Astronomy illustrated in the 1840s
The want of a series of Plates for the illustration of the Science of Astronomy, of accurate, yet popular character, calculated for effective display, and still within a moderate compass, has led to the production of the present Work. The design comprehends 104 coloured Scenes, representing the Astronomical Phenomena of the Universe. These have been carefully executed from original drawings, paintings, and observatory studies; aided, occasionally, by appropriate pictorial embellishment, but with strict adherence to fidelity of detail. […]
The illustrations form the miniature scenery of a public exhibition, such as is occasionally witnessed in lecture-rooms; the text presenting the substance, the order, and the actual delivery of what becomes, in the present instance, a FAMILY ASTRONOMICAL LECTURE. The prominent features of the present Work are, the novelty and simplicity of the plan, and the elegance of its execution. With its aid a family need not henceforth quit their own parlour, or drawing-room fireside, to enjoy the sublime ‘beauty of the heavens;’ but, within their domestic circle, may, without any previous acquirements in Astronomy, become their own instructors in a knowledge of its great and leading truths and phenomena.
The Lecture may be read aloud by a parent, teacher or any other member of a party, the Scenes being exhibited, at the same time, in the numercial succession corresponding to their order of description. It would be impossible to devise a more rational, or, to a well-regulated mind, a more cheerful mode of passing an evening; or of inculcating the Divine lesson, of looking ‘through Nature up to Nature’s God.’”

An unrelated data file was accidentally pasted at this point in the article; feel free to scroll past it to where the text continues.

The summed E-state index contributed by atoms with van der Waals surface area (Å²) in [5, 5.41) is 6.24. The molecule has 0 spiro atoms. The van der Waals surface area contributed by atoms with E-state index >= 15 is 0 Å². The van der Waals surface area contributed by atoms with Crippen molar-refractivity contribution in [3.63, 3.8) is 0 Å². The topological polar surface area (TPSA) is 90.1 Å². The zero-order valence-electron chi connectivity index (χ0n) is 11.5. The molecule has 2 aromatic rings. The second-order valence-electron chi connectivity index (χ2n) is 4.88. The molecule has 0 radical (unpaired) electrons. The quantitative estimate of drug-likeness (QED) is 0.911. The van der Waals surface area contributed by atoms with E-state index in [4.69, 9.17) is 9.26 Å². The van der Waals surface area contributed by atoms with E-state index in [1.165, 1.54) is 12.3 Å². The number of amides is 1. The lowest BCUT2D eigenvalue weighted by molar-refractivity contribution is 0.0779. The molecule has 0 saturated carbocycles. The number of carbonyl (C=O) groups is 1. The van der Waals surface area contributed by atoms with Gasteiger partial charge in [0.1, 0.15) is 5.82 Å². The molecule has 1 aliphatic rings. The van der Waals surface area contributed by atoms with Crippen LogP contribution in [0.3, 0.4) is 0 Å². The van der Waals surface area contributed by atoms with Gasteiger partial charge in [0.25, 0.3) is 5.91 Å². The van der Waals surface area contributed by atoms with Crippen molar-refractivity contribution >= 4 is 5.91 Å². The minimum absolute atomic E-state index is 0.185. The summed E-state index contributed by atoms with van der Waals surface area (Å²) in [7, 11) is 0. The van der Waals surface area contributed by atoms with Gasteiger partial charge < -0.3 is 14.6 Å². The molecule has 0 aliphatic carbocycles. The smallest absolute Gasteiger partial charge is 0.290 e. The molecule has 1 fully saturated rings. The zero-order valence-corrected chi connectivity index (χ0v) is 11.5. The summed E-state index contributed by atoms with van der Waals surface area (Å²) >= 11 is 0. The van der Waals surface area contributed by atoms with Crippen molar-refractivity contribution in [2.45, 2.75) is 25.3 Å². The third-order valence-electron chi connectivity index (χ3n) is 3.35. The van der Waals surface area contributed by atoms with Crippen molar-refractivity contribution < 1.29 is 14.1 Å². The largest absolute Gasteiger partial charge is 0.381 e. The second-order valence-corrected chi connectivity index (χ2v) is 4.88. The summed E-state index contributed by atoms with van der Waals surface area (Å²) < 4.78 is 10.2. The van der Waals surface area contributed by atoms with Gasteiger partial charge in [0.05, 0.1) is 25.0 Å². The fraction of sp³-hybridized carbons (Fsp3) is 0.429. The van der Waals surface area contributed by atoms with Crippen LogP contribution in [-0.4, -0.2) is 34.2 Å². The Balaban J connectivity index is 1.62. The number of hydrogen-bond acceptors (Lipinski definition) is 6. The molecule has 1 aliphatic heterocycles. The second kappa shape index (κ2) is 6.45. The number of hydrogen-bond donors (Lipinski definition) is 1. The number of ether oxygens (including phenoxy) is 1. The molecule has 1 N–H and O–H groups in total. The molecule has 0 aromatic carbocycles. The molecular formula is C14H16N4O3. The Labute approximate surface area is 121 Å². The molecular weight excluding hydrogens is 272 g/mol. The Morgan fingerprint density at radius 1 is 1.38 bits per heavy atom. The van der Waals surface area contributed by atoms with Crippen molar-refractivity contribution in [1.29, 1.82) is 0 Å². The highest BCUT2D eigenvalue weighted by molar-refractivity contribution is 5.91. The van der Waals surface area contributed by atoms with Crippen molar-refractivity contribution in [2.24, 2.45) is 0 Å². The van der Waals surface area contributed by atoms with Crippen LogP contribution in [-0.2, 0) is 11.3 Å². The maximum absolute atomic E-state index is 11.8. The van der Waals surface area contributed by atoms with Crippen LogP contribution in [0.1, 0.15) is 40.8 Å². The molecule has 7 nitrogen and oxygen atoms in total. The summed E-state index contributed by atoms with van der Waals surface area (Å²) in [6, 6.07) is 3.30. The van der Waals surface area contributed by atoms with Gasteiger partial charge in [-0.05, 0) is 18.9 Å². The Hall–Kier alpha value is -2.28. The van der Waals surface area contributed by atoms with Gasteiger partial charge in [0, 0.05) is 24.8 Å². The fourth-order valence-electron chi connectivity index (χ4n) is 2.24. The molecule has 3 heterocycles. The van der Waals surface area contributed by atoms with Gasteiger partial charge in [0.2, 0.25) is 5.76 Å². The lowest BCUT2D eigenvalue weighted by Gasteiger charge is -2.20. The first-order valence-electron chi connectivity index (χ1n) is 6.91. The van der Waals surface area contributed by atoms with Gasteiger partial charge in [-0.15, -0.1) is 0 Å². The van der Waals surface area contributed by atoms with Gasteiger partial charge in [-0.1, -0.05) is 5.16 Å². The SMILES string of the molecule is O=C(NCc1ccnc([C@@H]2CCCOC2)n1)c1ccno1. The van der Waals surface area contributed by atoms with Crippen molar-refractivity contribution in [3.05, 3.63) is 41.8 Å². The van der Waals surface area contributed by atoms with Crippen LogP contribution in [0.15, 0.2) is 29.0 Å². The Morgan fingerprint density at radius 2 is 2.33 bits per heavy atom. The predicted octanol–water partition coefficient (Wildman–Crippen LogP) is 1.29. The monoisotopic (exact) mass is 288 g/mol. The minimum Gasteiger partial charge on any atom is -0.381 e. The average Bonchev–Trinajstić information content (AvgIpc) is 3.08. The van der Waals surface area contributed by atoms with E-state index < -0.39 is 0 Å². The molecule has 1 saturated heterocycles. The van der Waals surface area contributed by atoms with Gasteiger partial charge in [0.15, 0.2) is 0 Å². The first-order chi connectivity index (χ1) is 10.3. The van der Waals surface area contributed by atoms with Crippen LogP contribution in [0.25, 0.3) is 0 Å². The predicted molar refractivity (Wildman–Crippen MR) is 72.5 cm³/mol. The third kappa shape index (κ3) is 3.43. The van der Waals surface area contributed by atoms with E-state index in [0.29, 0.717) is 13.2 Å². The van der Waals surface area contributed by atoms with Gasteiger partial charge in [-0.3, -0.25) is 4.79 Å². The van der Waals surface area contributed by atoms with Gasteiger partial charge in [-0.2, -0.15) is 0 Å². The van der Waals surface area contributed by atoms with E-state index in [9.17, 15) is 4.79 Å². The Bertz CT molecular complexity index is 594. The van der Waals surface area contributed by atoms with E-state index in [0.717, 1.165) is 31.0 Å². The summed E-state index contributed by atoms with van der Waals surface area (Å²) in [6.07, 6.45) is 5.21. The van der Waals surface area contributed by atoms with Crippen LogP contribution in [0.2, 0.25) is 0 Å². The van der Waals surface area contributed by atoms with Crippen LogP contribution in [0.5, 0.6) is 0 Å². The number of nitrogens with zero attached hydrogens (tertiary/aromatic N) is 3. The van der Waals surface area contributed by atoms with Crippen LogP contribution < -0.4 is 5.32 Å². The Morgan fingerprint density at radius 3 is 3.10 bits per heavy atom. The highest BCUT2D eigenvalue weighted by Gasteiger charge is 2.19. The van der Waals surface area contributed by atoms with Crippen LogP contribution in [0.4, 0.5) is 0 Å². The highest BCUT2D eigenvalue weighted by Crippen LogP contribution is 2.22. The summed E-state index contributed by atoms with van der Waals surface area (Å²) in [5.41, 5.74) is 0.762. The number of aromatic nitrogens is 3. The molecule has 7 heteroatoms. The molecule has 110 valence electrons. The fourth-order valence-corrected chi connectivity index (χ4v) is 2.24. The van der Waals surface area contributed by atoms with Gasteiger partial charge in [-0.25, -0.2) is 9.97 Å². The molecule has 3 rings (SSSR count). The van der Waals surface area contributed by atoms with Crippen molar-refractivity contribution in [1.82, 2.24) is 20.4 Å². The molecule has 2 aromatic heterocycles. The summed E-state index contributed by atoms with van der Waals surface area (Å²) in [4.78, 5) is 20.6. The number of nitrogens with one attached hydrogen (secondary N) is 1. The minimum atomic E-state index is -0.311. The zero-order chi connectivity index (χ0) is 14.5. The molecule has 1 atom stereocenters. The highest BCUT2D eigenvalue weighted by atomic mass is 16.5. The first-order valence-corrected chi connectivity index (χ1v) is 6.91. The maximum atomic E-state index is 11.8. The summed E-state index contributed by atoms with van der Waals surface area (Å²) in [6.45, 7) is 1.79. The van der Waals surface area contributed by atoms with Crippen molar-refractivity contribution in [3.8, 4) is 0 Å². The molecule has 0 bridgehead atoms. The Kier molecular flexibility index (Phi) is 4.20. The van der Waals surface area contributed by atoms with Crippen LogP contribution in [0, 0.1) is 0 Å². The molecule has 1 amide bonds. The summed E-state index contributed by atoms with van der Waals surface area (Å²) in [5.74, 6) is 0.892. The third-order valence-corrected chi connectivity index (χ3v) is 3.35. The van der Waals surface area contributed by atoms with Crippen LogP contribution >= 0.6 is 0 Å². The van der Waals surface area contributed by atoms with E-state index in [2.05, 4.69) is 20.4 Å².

Charles F Blunt, Introduction to ‘The Beauty of the Heavens’
February 19, 1473. Nicolaus Copernicus was born on this date, 540 years ago. Copernicus was a Renaissance astronomer and mathematician. He lived at a time when people believed Earth lay enclosed within crystal spheres at the center of the universe. Can you picture the leap of imagination required for him to conceive of a sun-centered universe? The publication of Copernicus’ book – De revolutionibus orbium coelestium (On the Revolutions of the Celestial Spheres) – just before his death in 1543, set the stage for all of modern astronomy. Today, people speak of his work as the Copernican Revolution.
I like the name: bottle garden.
Mr Latimer’s amazing bottle garden is not only phenomenal, it also has a rich heritage. The Wardian case, the precursor to today’s terrarium, was invented in 1829 by Dr. Nathaniel Ward. Originally created to provide a habitat for raising moths, the Wardian case soon became a worldwide phenomenon and one of the keys to bringing new plant species home from explorations in far off lands. Wardian cases, bottle gardens, and terrariums are very easy to create, and even easier to care for. Need some tips? We have those. And just a thought: They make a lovely alternative to flower bouquets for your plant-loving sweetie. ~AR
“To look at this flourishing mass of plant life you’d think David Latimer was a green-fingered genius. Truth be told, however, his bottle garden – now almost in its 53rd year – hasn’t taken up much of his time. In fact, on the last occasion he watered it Ted Heath was Prime Minister and Richard Nixon was in the White House.
For the last 40 years it has been completely sealed from the outside world. But the indoor variety of spiderworts (or Tradescantia, to give the plant species its scientific Latin name) within has thrived, filling its globular bottle home with healthy foliage.
Yesterday Mr Latimer, 80, said: ‘It’s 6ft from a window so gets a bit of sunlight. It grows towards the light so it gets turned round every so often so it grows evenly. ‘Otherwise, it’s the definition of low-maintenance. I’ve never pruned it, it just seems to have grown to the limits of the bottle.’
The bottle garden has created its own miniature ecosystem. Despite being cut off from the outside world, because it is still absorbing light it can photosynthesize the process by which plants convert sunlight into the energy they need to grow.”
So how does it work exactly?
“Bottle gardens work because their sealed space creates an entirely self-sufficient ecosystem in which plants can survive by using photosynthesis to recycle nutrients.